it hasn’t been very helpful. We’ve had Epic in place for 15 years, and we’ve done a lot of work in improving data entry and capture and quality. And so as we start to try to answer questions, we need to figure out how to contextu- alize the data—why do we use certain codes, etc. So we had to learn how to understand the data at a very granu- lar level, why data might be missing, before we can successfully analyze it.” Importantly, Drozda emphasizes, the connections among data collection, data analysis, and continuous clinical performance improvement, are vital to pursue. “So there’s a lot of work involved in coming up with conclu- sions in our analyses. A lot of people in the past have tried to just gather up raw data from EHRs, and it’s not really usable for meaningful analyses. That’s been a major learning for us.” And, he adds, what has become evident is that “We need to be getting patients in to see cardiologists sooner rather than later. It’s been a very worthwhile exer- cise; we still haven’t answered all the questions yet, but we’re raising them.”

The unique landscape of pediat- ric healthcare At Nemours Children’s Health, a mul- tidisciplinary team has been sifting through immense amounts of digital data, and turning it into actionable alerts and prompts for clinicians. As Alex Koster, director of analytics and technology at the VBSO (Value-Based Services Organization) at Nemours explains it, “from an architecture per- spective, Nemours has started to build out HealthyPlanet platform from Epic; we’re on a single instance of Epic. We have the ability to look at data across all our markets for our primary care population: 112,000 patients across Delaware Valley, and 170,000 alto- gether, including Florida. We’re able to look at different data sources—payer files, rosters, gap in care reports, not yet adjudicated claims, but we have the capacity to do that. And we have the capacity to do more advanced analyt- ics, like composite clinical risk scores, to stratify our populations, and for that, we use 3M’s CRG—Clinical Risk Groups.”

And what are the team members learning? “As you look through dif- ferent lenses—for example, when you look at who your high utilizers are for ED services, or readmissions, and then add another filter, such as their clini- cal risk score, you can see opportunity with regard to historical utilization and clinical complexity,” Koster says. “You also find contradictions, where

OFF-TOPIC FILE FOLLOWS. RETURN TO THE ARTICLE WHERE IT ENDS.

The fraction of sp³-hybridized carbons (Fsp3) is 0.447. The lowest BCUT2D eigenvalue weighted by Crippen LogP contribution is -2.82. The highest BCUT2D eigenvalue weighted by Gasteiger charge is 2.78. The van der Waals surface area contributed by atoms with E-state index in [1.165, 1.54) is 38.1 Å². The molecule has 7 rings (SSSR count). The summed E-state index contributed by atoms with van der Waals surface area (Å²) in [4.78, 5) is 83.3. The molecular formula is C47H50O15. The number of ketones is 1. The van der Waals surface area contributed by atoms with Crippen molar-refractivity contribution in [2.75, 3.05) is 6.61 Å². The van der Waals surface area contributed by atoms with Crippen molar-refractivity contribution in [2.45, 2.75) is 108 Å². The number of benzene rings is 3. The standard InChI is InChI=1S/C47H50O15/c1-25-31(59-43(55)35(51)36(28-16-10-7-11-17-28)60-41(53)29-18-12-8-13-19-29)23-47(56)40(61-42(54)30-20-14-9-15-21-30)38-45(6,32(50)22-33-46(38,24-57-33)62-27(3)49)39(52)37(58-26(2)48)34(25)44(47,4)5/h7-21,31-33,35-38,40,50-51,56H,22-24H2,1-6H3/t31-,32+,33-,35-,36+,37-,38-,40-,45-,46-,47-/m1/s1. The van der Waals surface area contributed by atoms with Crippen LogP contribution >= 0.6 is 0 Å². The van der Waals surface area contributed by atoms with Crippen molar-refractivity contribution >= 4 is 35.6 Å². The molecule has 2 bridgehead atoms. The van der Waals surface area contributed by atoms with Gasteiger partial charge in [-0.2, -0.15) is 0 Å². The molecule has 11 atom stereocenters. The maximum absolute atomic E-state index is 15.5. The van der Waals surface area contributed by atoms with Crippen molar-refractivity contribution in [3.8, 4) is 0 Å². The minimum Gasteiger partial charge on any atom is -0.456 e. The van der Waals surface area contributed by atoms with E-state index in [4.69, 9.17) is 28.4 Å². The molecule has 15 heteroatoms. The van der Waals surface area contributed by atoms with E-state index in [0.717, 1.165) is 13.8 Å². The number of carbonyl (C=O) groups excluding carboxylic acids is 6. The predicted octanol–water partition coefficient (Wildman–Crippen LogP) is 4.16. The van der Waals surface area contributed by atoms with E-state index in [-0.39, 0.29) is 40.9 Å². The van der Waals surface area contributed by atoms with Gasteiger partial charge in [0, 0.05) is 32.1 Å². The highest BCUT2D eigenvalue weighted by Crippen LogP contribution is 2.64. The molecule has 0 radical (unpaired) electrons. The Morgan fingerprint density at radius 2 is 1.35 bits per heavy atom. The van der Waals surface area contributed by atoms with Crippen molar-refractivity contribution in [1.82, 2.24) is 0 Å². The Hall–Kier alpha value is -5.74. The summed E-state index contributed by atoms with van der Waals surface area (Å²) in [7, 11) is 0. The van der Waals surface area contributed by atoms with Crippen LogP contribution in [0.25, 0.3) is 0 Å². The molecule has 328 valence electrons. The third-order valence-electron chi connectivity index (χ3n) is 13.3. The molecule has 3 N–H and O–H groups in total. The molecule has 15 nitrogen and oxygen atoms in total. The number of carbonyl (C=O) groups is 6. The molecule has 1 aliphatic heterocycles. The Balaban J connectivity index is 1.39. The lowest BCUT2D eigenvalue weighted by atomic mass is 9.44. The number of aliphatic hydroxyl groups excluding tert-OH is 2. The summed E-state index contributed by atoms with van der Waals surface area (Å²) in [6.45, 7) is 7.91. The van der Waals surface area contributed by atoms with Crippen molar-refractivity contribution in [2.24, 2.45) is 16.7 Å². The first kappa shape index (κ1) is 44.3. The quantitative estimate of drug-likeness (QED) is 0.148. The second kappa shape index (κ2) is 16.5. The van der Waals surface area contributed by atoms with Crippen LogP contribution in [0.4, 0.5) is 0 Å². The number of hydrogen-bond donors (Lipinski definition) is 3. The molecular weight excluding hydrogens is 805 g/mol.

a patient isn’t clinically complex, but presents with high utilization.” “We have limited resources, and we [can’t] do everything, so we’re leverag- ing our data to identify resources” that can really change patient outcomes, says Jamie Clarke, executive director of the VBSO. And what that translates to, says Lisa Adkins, R.N., senior director of the VBSO’s medical management team, is that “We have care coordina- tors embedded in all the primary care practices: so how can we impact both the high-acuity high utilizers and the low-acuity high utilizers? We’re roll- ing out a medical management care management program where we’re building disease management models. So with the data analytics crew under Alex, we’re able to focus on either the highest-utilizing, sickest kids, who need help with their care as well as social determinants of health (SDOH) issues like housing, language, food insecurity; or middle-level patients where the care coordinators can help pull the patients into the patient-cen- tered medical home; to our lowest-risk kids, who mostly need reminders and health education.”